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What are the risks of becoming a painter for construction?

#Painting #Construction

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Mary’s Answer

Brandi, it depends on what type of painting you are referring to. There are several different "types": Residential, Commercial and Industrial coatings. Residential has lowest risk in regards to safety and exposure to harsh chemicals or ingredients, and Industrial the highest. You'd be required to learn and participate in safety programs, usually along OSHA regulations. Residential being least regulated and Industrial with the most safety requirements.

I assumed you meant health risk by your question. Financial risks are based upon the market, availability of materials and how many competitors there are.

Mary recommends the following next steps:

You can check more information on industrial painting here. https://www.nccer.org/workforce-development-programs/disciplines/craft-details/industrial-coating-lining-application-specialist
If your interested in Residential, search out the local homebuilders association for more information and maybe some contacts of local people you can talk to about joining the industry.
If your interested in commercial painting and coatings, you can contact you local ABC office for same reason.
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John’s Answer

HI - being a painter in construction means a lot of ladder work both inside and out. When using any ladder remember to keep a three point connection to the ladder (two hands, two feet, two knees, two elbows. For ladder work inside a residence I recommend getting a platform ladder as it gives you more freedom. But reminder when working from any laddter do not allow your belt buckle to get out beyond the siderails! And make sure your ladder is well supported on the ground (place ladder feet on a wide wood board and tie the bottom against movement. Also ensure you are using a ladder stand-off device to keep from messing up the paint.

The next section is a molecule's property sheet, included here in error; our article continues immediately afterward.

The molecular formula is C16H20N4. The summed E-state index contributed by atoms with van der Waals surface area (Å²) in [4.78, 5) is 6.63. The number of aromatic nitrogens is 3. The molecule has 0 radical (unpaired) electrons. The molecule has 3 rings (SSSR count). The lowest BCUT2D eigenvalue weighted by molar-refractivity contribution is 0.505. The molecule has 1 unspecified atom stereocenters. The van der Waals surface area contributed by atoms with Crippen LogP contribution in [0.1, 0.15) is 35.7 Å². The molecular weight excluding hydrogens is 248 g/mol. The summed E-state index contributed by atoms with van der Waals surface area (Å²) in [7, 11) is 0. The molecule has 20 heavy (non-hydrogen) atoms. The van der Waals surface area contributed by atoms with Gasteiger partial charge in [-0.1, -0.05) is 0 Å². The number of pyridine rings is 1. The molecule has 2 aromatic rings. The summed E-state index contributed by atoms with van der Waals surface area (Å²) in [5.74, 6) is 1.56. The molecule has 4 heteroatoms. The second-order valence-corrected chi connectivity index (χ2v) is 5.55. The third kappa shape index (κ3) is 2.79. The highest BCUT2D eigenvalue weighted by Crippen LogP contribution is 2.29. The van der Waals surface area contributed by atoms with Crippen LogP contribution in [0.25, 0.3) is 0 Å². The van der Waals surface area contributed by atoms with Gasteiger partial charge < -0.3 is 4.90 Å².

As for personal protection I recommend getting goggles so paint does not get in the eyes. As for a respirator read the paint container label to see if this is necessary. Lastly I recommend getting a pair of coveralls that is slightly bigger then you need (gives you a little more freedom and protects your clothes). And a nice pair of gloves to protect you hands and a cap to protect your hair. Let everything dry then visit a commercial wash machines to clean the coveralls, gloves and cap.
Good luck - and keep me up to date.

John recommends the following next steps:

If you are looking to get hired by a company then I recommend going on the OSHA.gov website and read on how to get your OSHA 30-hr certification.
Once you have your certification then get a pair of steel-toed work boots (break-them in a little first) and a hard hat with proper work clothes with your goggles and coveralls in your car
After getting properly ready for work go knock-on job site trailer doors and be open to their suggestions and ask them for help.
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